LONDON (Reuters) - FA chief executive Martin Glenn has spoken out strongly in defence of his organisation’s decision to charge Manchester City manager Pep Guardiola for wearing a yellow ribbon in support of Catalan independence.
Spaniard Guardiola has until Monday to respond to the ruling body’s charge that he displayed a political message.
“You can’t have and we don’t want football equipment to display political symbols. That has always been the case,” Glenn told British media before referring to the recent controversy over British players wearing poppies on their kit.
“The problem we had with poppies is that for some reason a new person at FIFA seemed to think poppies were a political symbol and we fought hard against that notion and thankfully sense broke out,” Glenn said.
“Things like a poppy are OK but things that are going to be highly divisive are not. And that could be strong religious symbols, it could be the Star of David, it could be the hammer and sickle, it could be a swastika, anything like Robert Mugabe on your shirt, these are the things we don’t want,” he added.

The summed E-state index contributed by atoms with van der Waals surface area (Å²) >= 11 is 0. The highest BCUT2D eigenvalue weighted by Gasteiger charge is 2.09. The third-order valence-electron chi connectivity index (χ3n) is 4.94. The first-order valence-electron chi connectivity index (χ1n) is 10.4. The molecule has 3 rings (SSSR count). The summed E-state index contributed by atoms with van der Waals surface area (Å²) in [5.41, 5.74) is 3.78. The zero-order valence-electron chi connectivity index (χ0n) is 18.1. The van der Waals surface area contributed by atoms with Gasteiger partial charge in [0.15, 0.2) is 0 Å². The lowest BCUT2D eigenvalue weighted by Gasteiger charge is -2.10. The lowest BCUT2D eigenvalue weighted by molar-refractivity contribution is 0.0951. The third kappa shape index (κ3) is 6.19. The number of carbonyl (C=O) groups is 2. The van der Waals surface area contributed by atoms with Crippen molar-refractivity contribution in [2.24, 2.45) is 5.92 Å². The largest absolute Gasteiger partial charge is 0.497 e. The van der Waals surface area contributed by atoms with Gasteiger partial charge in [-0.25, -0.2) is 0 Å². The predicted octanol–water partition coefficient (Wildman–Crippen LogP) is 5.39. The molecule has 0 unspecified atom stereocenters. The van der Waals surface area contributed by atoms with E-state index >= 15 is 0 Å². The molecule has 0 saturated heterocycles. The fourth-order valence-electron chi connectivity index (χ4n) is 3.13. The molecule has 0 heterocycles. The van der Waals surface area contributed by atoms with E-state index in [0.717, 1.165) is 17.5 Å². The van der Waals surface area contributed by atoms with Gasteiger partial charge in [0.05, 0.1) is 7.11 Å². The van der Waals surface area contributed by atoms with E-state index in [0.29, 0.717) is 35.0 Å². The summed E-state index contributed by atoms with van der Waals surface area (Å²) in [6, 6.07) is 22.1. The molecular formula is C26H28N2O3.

“And to be honest and to be very clear, Pep Guardiola’s yellow ribbon is a political stance, it’s a symbol of Catalan independence.”
Glenn said the FA was “even-handedly” trying to apply the laws of the game.
“Where do you draw the line? Should we have someone with a UKIP badge, someone with an ISIS badge?” he added.
Reporting by Ed Osmond; Editing by Ian Ransom